It’s no secret that bike-share systems have exploded across the U.S. in the past decade. From already bike-friendly cities like New York and Portland to cities known for their sprawl, such as Las Vegas and Atlanta, more than 50 cities have gotten in on the bike-share action. A snapshot of bike-share systems nationwide released Thursday by the National Association of City Transportation Officials lays out how and where that explosive growth has taken place.
The four first modern bike-share systems in the U.S. were launched in 2010, and there are now 54 systems with over 42,000 total bikes. Usage grew from a mere 320,000 trips taken in 2010 to over 28 million trips in 2016; since 2010, 88 million trips have been taken on a bike-share bike in the U.S. (While the growth is striking, it’s worth noting for contrast that passengers took 10.75 billion trips by public transit in 2014, the most recent year for which American Public Transportation Association has released data).
Despite that dramatic growth, bike-share systems tend to be remarkably safe: A cyclist who was killed in an accident in Chicago last summer is believed to be the only fatality.
New York City’s bike-share system accounts for a lion’s share of rides (as it does for public transportation trips). The five largest systems together — in New York, D.C., Miami, Chicago and Boston — accounted for 85 percent of trips taken in 2016.
Other notable data includes the fairly short length of most rides. The average length is about 12 minutes for bike-share members and 25 minutes for “casual users,” indicating that many bike-share rides are part of first mile/last mile solutions, helping people connect to transit systems or to travel distances too short for transit but a bit too long to walk.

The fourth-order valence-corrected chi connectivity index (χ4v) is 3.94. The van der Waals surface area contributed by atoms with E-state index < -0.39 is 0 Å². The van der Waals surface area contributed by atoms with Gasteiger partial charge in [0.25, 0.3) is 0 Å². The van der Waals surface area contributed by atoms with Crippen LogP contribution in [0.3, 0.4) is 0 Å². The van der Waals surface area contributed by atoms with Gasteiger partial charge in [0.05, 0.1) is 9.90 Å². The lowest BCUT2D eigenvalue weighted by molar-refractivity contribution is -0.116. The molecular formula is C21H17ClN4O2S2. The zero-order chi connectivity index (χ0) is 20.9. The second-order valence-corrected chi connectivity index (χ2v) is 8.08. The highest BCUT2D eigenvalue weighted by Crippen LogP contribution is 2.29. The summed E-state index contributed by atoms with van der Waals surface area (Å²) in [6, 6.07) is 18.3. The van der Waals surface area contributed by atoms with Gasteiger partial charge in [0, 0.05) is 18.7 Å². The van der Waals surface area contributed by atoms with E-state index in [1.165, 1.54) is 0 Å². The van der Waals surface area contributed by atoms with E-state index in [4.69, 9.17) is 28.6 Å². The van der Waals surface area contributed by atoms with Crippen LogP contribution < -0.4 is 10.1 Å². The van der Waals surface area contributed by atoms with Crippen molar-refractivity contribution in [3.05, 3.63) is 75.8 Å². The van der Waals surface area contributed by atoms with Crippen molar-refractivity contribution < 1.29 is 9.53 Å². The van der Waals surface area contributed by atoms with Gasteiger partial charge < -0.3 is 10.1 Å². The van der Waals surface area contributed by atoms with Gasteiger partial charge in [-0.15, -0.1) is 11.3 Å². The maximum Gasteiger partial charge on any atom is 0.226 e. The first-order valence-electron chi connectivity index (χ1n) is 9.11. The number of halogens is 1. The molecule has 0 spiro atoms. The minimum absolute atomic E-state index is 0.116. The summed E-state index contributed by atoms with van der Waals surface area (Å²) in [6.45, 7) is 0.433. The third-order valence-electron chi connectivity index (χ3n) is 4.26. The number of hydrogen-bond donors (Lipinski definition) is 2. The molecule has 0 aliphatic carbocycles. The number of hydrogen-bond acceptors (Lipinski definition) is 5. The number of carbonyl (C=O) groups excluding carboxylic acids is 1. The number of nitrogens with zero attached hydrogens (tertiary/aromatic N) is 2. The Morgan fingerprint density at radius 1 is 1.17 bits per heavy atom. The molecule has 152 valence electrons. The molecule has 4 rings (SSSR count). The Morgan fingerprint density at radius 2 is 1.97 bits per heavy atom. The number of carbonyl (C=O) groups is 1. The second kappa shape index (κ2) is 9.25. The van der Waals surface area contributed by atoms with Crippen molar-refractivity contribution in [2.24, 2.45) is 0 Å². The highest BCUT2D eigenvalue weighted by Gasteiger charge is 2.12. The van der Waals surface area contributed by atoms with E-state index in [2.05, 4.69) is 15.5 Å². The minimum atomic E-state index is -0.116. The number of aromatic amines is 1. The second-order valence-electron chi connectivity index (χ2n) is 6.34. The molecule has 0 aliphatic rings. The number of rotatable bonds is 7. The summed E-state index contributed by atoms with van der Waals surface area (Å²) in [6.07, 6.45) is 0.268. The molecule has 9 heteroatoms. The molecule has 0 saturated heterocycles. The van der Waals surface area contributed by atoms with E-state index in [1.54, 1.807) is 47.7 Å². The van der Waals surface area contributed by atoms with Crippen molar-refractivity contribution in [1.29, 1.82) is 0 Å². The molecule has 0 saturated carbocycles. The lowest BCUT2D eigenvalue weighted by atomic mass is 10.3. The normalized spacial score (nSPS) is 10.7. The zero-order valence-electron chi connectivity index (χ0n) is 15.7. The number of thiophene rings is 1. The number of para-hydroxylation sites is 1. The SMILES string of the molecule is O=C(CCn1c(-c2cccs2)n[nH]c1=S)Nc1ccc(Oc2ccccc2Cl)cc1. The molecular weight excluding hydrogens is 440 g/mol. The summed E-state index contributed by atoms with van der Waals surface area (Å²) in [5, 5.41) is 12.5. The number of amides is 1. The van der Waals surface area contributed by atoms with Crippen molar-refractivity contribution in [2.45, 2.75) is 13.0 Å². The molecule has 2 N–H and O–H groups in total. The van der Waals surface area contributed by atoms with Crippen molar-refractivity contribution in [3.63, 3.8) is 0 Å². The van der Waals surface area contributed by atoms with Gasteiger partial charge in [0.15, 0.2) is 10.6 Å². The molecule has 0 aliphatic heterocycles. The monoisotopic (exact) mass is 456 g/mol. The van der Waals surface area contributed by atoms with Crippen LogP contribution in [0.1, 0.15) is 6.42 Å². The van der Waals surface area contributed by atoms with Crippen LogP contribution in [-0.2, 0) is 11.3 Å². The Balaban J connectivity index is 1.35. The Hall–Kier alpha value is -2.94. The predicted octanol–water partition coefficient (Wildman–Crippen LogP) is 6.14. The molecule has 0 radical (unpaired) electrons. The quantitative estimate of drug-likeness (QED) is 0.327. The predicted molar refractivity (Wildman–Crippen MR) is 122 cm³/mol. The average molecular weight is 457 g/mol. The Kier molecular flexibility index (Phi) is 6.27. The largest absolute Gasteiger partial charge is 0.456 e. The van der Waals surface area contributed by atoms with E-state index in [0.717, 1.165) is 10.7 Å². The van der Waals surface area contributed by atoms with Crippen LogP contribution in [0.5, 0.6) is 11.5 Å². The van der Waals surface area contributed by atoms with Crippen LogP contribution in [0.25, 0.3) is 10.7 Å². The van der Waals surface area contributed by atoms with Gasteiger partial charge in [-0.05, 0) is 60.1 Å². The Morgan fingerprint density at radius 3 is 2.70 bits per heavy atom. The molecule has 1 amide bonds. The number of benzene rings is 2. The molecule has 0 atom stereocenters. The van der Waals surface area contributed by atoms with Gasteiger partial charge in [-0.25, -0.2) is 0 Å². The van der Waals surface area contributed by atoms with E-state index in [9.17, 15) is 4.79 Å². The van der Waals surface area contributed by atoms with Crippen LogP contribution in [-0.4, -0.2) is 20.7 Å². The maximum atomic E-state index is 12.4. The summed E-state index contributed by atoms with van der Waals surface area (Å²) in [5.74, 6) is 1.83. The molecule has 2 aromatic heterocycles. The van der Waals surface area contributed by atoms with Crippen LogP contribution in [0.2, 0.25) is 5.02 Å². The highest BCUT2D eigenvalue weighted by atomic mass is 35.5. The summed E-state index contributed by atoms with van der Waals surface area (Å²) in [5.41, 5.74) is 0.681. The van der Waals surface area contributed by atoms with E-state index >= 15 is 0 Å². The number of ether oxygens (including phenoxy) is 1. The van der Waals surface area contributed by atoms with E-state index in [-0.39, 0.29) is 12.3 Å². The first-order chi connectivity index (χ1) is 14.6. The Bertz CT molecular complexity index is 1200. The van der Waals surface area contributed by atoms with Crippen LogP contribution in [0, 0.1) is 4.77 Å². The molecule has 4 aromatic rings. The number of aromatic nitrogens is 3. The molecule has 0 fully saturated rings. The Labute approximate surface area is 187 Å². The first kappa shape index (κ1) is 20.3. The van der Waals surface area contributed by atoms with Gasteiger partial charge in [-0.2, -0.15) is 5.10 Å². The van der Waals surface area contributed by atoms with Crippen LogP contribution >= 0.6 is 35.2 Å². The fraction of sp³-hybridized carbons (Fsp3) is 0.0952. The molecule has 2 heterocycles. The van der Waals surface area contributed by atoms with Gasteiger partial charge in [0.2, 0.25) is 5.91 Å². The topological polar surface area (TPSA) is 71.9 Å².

While concerns about equity in bike-share systems remain, nearly a quarter of systems are now offering subsidies for low-income riders. Making bike-share systems equitable goes beyond subsidies, though. As past research from NACTO has shown, people — of all races and at all income levels — use bike-share when it is convenient. Making bike-share accessible to all riders involves both affordable pricing and building good networks of bike lanes, connecting bike-share systems to transit and doing inclusive outreach to engage women and people of color in particular when planning the system.
Bike-share equity will grow increasingly important, as bike-share growth shows no signs of stopping. New Orleans, Detroit and other cities have programs in the works, and Houston, the Bay Area and NYC’s Citi Bike are all expanding their existing systems.
Kelsey E. Thomas is a writer and editor based in Philadelphia but forever dreaming of her PNW roots. She writes about urban policy, sustainability and the outdoors (but also about nearly everything else) and helps brands employ strategic storytelling to grow their reputation and reach. She is a former associate editor at Next City.